The Reagan administration, which helped ease an old ally out of power in the Philippines to avoid bloodshed, has taken a different approach with another close friend, President Samuel K. Doe of Liberia.
Like Ferdinand Marcos, Doe, a military officer, was prodded by the administration into holding elections to legitimize his rule and to obtain the continued blessing -- and considerable aid -- of the United States.
As in the Philippines, the strategy backfired. Doe reportedly "fixed" the elections in his favor just as Marcos apparently did. Congress reacted by demanding that the administration suspend military aid to Liberia -- as it did after the disputed presidential election in the Philippines.
The administration, faced with nearly identical situations in two countries that are historically close to the United States, took a different tact in Liberia, however.
It has continued to back Doe, disregarded the nonbinding congressional resolutions in both houses of Congress and plans to continue providing aid, albeit a reduced amount -- $65.4 million for economic assistance and $4.7 million in military aid this fiscal year, down from $81 million and $12 million last year.
The reasons for this quirk in U.S. policy provides an insight into the rationale for the occasional blatant inconsistencies in the making of foreign policy.
The Oct. 15 Liberian elections initially turned against Doe, according to various reports including private U.S. Embassy accounts. Doe delayed the count, set up a special election commission loaded with his friends and after two weeks was declared the winner -- by a narrow 50.9 percent of the vote. (Marcos "won" with 53.8 percent.)
Part of the opposition was so upset that it attempted a coup d'etat Nov. 12 that failed and ended in bloody recriminations.
As in the Philippines, the widely disputed Liberian elections and subsequent abortive coup left the administration in a quandry. Liberia, founded by freed American slaves in 1847, has the same emotional attachments to the United States as the Philippines, America's only former colony. In both countries, the opposition has closely watched Washington's reaction.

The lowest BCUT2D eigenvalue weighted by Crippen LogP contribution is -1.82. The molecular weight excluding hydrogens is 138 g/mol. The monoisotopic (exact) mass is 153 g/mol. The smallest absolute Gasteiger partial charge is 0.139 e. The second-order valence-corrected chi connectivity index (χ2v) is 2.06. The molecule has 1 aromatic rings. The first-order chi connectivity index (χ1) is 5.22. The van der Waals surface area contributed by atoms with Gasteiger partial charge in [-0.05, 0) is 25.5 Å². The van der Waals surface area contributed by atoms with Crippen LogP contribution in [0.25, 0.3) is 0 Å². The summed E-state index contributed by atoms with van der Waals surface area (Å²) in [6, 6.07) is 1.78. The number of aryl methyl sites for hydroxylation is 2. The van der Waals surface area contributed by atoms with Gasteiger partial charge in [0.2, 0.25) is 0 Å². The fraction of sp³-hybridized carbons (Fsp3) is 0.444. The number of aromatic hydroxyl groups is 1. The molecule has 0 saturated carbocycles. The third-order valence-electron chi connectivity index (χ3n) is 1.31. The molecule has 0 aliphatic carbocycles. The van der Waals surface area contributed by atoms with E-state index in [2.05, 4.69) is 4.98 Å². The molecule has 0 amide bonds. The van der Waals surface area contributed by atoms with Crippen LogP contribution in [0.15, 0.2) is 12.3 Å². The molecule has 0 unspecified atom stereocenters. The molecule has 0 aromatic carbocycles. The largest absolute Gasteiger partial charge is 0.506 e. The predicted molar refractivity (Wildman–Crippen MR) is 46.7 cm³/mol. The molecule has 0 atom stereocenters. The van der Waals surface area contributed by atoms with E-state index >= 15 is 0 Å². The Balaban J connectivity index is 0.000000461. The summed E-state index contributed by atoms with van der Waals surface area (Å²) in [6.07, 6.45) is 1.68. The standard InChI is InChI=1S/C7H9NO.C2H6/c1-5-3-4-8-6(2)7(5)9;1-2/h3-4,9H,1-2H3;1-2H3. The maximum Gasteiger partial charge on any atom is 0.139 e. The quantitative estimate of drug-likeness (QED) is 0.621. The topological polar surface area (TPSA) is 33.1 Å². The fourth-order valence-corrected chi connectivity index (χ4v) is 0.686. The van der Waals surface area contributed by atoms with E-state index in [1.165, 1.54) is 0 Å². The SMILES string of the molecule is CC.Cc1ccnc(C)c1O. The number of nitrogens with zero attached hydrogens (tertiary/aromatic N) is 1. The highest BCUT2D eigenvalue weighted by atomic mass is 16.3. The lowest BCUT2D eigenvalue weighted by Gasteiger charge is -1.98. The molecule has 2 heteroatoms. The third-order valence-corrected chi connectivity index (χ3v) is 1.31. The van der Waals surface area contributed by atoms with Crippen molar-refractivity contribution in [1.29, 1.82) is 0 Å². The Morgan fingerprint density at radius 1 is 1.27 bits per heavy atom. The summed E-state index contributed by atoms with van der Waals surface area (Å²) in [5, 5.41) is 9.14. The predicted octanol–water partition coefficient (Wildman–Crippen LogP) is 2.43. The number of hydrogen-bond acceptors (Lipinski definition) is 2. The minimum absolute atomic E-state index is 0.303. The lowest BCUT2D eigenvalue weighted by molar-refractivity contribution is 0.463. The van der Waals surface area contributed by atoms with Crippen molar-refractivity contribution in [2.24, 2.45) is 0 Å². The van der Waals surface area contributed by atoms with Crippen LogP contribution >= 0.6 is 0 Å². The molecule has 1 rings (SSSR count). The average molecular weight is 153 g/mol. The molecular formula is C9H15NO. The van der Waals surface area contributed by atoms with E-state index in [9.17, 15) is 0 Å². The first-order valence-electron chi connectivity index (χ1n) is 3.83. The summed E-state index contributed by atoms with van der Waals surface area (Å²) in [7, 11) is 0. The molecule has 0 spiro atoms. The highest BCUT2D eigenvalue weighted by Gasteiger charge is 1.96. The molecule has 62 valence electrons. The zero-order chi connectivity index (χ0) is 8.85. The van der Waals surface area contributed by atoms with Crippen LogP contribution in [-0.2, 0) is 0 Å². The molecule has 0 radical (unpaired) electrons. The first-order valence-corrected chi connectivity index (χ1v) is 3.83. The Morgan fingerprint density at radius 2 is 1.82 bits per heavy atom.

After much soul-searching, the administration policy decision was "to go with Doe," in the words of one congressional source. Assistant Secretary of State Chester A. Crocker, who acknowledged in congressional testimony Jan. 23 that "serious questions" remained about the election count, provided a rationale for the decsion.
Doe, Crocker said, "seems to have the power to govern." He maintained the loyalty of enough military units to overcome the Nov. 12 coup attempt and still had some popular support. He had made some attempt at national reconciliation since the coup, and a multiparty system was still in place.
In addition, the administration's "best assessment" was that another coup attempt "would be even more bloody than the last one," unleashing "protracted political violence" and "serious ideological cleavages" in Liberian society, Crocker said.
"We believe there is reason to keep trying to work with President Doe's government to make the premise of Liberia's Second Republic succeed," Crocker concluded.
Outside analysts offered a more cynical analysis of the administration's decision. The Liberian elections, noted two congressional aides, were "not exactly a hotly debated issue in this town" as were those in the Philippines. Neither Congress nor the news media focused on them because "U.S. strategic interests were not that great" in Liberia, they added.
"Doe stole the election, but the Liberian people were too afraid to protest," added one aide. "In Liberia, Doe got away with it."